I can’t imagine a better time to be senior editor of the Michigan Chronicle.
I’ve been a journalist for nearly 30 years, working as a reporter, editorial writer, columnist, and blogger. In Detroit, where I have spent the past 22 years of my life, I have worked for the Detroit Free Press on the editorial board and as an op-ed columnist (prior to the strike), written a bi-weekly column for the Metro Times, won a few journalism awards. worked as a freelance writer, wrote and published four fiction and nonfiction books, and served as editor for both the now-defunct Michigan FrontPage and the Michigan Chronicle before taking a five-year detour from journalism as Director of the Office of Communications for the Office of the Wayne County Treasurer. Aside from my years as a professional musician, which I have been for even longer than I’ve been a journalist, that was the only non-journalism job I ever held during my professional career.
Well, OK, there were also those three years I slung boxes for UPS not long after the Detroit Newspaper Strike began. So yes, there was that.
But here’s the point of all this: I’ve had what I would call the sharp-edged privilege of having experienced my adopted home of Detroit from a wide variety of angles and perspectives. I don’t love Detroit just in the abstract, or because it looks good on a T-shirt,or because it is now the popular thing to say. When I moved here in 1993, saying you loved Detroit – especially if you were originally from Denver – was most assuredly not the popular thing to say. It was considered a trace of certifiable madness. But I loved Detroit from the minute I got off that plane in January of 1993, when I left a 70-degree Fort Lauderdale, where I had been working for the Sun Sentinel, to move to a 7-degree Detroit and join the staff of the Detroit Free Press (true story). And I still love Detroit today. So yeah, I’m one of those kind of Detroiters. Feel free to talk amongst yourselves and draw your own conclusions.
Meanwhile, while you’re doing that, I feel like I need to say again that this couldn’t be a more perfect time to have a job like this. Ever since I moved to this city I have been hearing about this Detroit Renaissance that would be here any day now. Just wait. It’s coming. No, really. Honest. Wait for it… But it never came…
Until now. For better and/or for worse (much remains to be seen), that Renaissance that Detroiters have been hearing so much about – and bitterly laughing about for years as the worst kind of inside joke – is at the front door and knocking with a sledge hammer. Blight removal is now actually happening, and it’s happening fast. And there’s actually new construction – in Detroit! That side of town we used to know as the Cass Corridor is now called Midtown and, well, let’s just agree that it’s a bit different from what we remember. And then there’s downtown, and the M-1 rail line, and there’s white people all over the place (seems like) talking about how cool Detroit is and they’re filling up all these clubs and coffee houses and yoga studios and …
And then there’s the rest of Detroit. In so many ways same as it ever was; still tough as a room full of pitbulls, still mostly black, still mostly poor, and still very much struggling and wondering how much longer we’re going to have to live like this. How much longer will the schools be like this? How much longer will all this violence continue? When will the buses ever run on time? When do we get our New Detroit?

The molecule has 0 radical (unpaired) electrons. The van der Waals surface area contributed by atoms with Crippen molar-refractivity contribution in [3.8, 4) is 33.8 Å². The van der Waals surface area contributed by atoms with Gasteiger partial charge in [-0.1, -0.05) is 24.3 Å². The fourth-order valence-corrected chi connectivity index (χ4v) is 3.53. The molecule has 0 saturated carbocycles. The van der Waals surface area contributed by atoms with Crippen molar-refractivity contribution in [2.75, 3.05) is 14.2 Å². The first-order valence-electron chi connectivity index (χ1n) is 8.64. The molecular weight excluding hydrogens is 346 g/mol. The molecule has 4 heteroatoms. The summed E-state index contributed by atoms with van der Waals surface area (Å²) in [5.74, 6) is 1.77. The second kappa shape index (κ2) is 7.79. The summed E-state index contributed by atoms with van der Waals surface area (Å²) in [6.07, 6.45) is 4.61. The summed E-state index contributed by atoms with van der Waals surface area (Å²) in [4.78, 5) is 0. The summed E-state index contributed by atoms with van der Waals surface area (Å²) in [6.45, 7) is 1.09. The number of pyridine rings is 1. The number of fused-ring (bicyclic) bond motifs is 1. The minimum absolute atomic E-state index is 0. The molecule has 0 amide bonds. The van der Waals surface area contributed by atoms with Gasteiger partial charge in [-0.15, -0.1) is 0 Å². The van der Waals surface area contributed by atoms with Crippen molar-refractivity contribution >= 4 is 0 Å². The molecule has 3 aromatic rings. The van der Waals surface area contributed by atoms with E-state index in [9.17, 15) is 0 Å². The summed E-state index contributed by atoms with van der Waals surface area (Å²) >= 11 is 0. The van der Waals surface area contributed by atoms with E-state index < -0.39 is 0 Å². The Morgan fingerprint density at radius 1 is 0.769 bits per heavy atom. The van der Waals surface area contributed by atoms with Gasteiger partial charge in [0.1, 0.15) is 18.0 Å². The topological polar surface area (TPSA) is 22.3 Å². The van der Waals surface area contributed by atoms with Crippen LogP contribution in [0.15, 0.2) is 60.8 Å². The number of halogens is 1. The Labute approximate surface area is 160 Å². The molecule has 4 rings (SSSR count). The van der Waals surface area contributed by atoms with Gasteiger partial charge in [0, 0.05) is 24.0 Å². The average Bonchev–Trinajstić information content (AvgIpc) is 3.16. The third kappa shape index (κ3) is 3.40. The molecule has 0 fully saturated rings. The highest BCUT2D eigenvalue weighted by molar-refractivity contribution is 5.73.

But Detroit is still all one city. All of it. From the yoga studios and the chic coffee houses to the ‘hood. From Palmer Woods and Indian Village to Mack and Bewick and all of Southwest. As Detroit continues to grow, it needs to grow into a size that fits all of us comfortably and meets all of our needs.
And so the challenge for the Michigan Chronicle, as we move forward toward this New Detroit, wherever it’s headed, is to not simply report on the journey but to actively – sometimes aggressively – participate in it. Grab that steering wheel and yank it hard. Because the history of the Michigan Chronicle, and the history of the Black press, is not a history of standing on the sidelines, nor is it a history of impartiality. Because as Ida B. Wells made clear more than a century ago as one of the shapers/founders/creators of the Black press, it’s kinda hard to be impartial about things like lynching when your own people are the ones getting lynched.
The history of the Black press is a history of breathing air into the lungs of a community to create one loud voice comprised of so many that could not be heard any other way. The history of the Black press – and of the Michigan Chronicle – is a history of community uplift.
The future of the Michigan Chronicle will always include community uplift, with an expanded definition of both “community” and “uplift”. The future of the Michigan Chronicle is not only as the Black community newspaper of Detroit, but as Detroit’s community newspaper. See the difference? And also by the way, in keeping with where the future is headed, expect to see the Chronicle shed the terms ‘weekly’ and ‘paper’ as it continues to shift direction toward a more timely digital-first news and information delivery service.
And I get to be the editor while all this happens? No job should ever be allowed to be this much fun. Seriously. There ought to be a law.
But there isn’t a law against it, so stay tuned…